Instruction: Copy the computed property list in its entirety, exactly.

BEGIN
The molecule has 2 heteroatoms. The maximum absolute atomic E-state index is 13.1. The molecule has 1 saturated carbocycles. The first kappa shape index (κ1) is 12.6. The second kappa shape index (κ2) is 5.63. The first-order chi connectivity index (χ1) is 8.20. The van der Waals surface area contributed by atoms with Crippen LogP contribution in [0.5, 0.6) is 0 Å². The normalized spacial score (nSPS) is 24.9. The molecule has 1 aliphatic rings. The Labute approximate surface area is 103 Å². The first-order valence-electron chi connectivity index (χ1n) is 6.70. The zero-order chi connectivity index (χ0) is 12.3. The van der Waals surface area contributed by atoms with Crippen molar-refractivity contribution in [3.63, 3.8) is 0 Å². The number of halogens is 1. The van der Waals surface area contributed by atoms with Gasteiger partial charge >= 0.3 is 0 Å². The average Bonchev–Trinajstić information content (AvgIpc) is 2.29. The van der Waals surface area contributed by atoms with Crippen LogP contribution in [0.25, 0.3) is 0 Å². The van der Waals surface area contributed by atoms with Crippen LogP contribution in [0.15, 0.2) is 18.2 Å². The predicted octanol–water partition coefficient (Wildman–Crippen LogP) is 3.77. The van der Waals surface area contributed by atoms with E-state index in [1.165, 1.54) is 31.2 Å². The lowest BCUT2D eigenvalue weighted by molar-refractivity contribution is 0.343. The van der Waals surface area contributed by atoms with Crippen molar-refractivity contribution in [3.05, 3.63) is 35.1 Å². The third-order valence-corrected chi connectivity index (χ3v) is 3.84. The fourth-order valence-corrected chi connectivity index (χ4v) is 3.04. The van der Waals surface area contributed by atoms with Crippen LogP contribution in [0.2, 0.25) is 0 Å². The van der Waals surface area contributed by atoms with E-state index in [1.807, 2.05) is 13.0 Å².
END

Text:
The molecule has 2 heteroatoms. The maximum absolute atomic E-state index is 13.1. The molecule has 1 saturated carbocycles. The first kappa shape index (κ1) is 12.6. The second kappa shape index (κ2) is 5.63. The first-order chi connectivity index (χ1) is 8.20. The van der Waals surface area contributed by atoms with Crippen LogP contribution in [0.5, 0.6) is 0 Å². The normalized spacial score (nSPS) is 24.9. The molecule has 1 aliphatic rings. The Labute approximate surface area is 103 Å². The first-order valence-electron chi connectivity index (χ1n) is 6.70. The zero-order chi connectivity index (χ0) is 12.3. The van der Waals surface area contributed by atoms with Crippen molar-refractivity contribution in [3.63, 3.8) is 0 Å². The number of halogens is 1. The van der Waals surface area contributed by atoms with Gasteiger partial charge >= 0.3 is 0 Å². The average Bonchev–Trinajstić information content (AvgIpc) is 2.29. The van der Waals surface area contributed by atoms with Crippen LogP contribution in [0.25, 0.3) is 0 Å². The van der Waals surface area contributed by atoms with Crippen LogP contribution in [0.15, 0.2) is 18.2 Å². The predicted octanol–water partition coefficient (Wildman–Crippen LogP) is 3.77. The van der Waals surface area contributed by atoms with E-state index in [1.165, 1.54) is 31.2 Å². The lowest BCUT2D eigenvalue weighted by molar-refractivity contribution is 0.343. The van der Waals surface area contributed by atoms with Crippen molar-refractivity contribution in [3.05, 3.63) is 35.1 Å². The third-order valence-corrected chi connectivity index (χ3v) is 3.84. The fourth-order valence-corrected chi connectivity index (χ4v) is 3.04. The van der Waals surface area contributed by atoms with Crippen LogP contribution in [0.2, 0.25) is 0 Å². The van der Waals surface area contributed by atoms with E-state index in [1.807, 2.05) is 13.0 Å².